|Position:||Catcher / Manager / Scout|
|Born:||10 November 1912|
In 1934 he graduated from Providence College with a degree in philosophy, an unusual beginning for one of the most abrasive managers in baseball history, whose major league career encompassed 53 years as a catcher (14), manager (11) and scout (28).
Tebbetts played with the Detroit Tigers between 1936 and 1947 — with the exception of three years that he served in World War II (1943-45) — and also played for the Boston Red Sox (1947-50) and Cleveland Indians (1951-52). He batted and threw right-handed, was a career .270 hitter with 38 home runs and 469 RBI in 1162 games, and made four All-Star teams. Before the arrival of Hall of Famer Carlton Fisk, Tebbetts was voted the Red Sox' all-time best catcher in a fan poll — a remarkable feat considering he only spent four years with the Bosox.
After his playing career, Tebbetts was a moderately successful manager who compiled a 748-705 record with the Cincinnati Redlegs (1954-58), Milwaukee Braves (1961-62) and Cleveland Indians (1963-66). In April 1964 he suffered a heart attack. Three months later, he returned to limited duties and resigned in August . Tebbetts enjoyed his best season for the Cincinnati Redlegs with a 91-63 mark and a third place, being rewarded by Time Magazine as the Manager of the Year.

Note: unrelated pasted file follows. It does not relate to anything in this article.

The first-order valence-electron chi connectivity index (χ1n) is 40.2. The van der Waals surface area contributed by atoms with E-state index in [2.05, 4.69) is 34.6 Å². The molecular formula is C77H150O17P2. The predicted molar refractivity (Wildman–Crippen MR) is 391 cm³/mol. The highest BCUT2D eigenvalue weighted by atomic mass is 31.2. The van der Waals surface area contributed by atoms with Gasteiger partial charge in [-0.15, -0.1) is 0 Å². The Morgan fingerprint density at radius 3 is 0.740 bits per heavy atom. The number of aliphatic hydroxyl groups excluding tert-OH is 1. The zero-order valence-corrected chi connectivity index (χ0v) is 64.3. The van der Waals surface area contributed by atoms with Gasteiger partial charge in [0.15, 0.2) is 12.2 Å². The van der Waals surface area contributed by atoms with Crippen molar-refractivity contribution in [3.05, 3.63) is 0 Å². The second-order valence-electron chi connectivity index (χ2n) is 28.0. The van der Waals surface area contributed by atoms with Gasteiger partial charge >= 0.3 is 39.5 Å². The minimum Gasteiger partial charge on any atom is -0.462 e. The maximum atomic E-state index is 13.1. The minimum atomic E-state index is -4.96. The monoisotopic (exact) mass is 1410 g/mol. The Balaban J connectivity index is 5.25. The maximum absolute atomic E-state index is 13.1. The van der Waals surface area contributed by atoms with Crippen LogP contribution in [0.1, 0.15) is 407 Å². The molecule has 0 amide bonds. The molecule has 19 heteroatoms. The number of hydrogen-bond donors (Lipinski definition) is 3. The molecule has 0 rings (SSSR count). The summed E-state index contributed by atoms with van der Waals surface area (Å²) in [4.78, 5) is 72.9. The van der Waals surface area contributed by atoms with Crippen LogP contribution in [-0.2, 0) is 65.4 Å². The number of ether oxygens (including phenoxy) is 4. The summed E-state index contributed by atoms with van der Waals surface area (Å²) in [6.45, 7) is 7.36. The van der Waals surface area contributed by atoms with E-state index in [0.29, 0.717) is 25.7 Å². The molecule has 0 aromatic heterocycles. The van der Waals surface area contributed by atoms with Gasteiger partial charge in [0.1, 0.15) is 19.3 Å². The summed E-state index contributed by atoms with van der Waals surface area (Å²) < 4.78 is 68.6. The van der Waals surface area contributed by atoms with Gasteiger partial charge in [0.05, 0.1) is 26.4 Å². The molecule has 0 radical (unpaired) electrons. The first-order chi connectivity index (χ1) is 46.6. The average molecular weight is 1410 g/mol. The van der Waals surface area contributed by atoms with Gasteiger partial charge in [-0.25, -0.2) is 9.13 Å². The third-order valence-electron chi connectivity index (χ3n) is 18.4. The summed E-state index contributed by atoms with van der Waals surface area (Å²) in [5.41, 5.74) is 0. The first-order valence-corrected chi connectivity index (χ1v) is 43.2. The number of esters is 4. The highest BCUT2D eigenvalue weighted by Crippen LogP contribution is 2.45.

He also served as executive vice president of the Braves from 1959 through September 1961, when he took over as the team's field manager from Chuck Dressen. From 1968 to 1994, he scouted for the Mets, Yankees, Orioles and Marlins.
When he played for the Tigers, he was in the bullpen when a fan, wanting to hide tomatoes, eggs, etc., from stadium police who were combing the stands for unruly fans throwing things, filled a basket with the garbage and threw it over a railing. It landed on Tebbetts' head and knocked him cold. When the police identified the cuplrit to Tebbetts he said he would handle the matter himself--and busted the fan in the nose. (Source: The Baseball Hall of Shame, Nash & Zullo.)
Tebbetts also earned a reputation for speaking his mind and for his frank assessments. About his career, he regarded himself as an ordinary player and manager who worked hard. Between other things, he said:
In 1950 Tebbetts referred to some of his Red Sox teammates as "moronic malcontents" and "juvenile delinquents". In consequence, he was traded to Cleveland at the end of the season. He also dismissed former Detroit teammate Hal Newhouser as a World War II phenomenon who "got into the Hall of Fame by begging to get in."
About the theory that catching was difficult, he expressed:
When Tebbetts scouted for Cincinnati, in 1953, he filed such no-nonsense reports as this on a promising young pitcher:
But perhaps most revealing of Tebbetts's character is his recollection of an umpire who suffered dizzy spells following his return from the war. Afraid of losing his job, the umpire asked Tebbetts, then the Tigers catcher, to help calling balls and strikes, and Tebbetts tipped him off with hand signals following each pitch. Finally, Tebbetts also offered his version of what makes a baseball manager successful:
Birdie Tebbetts died in Bradenton, Florida, at age of 86.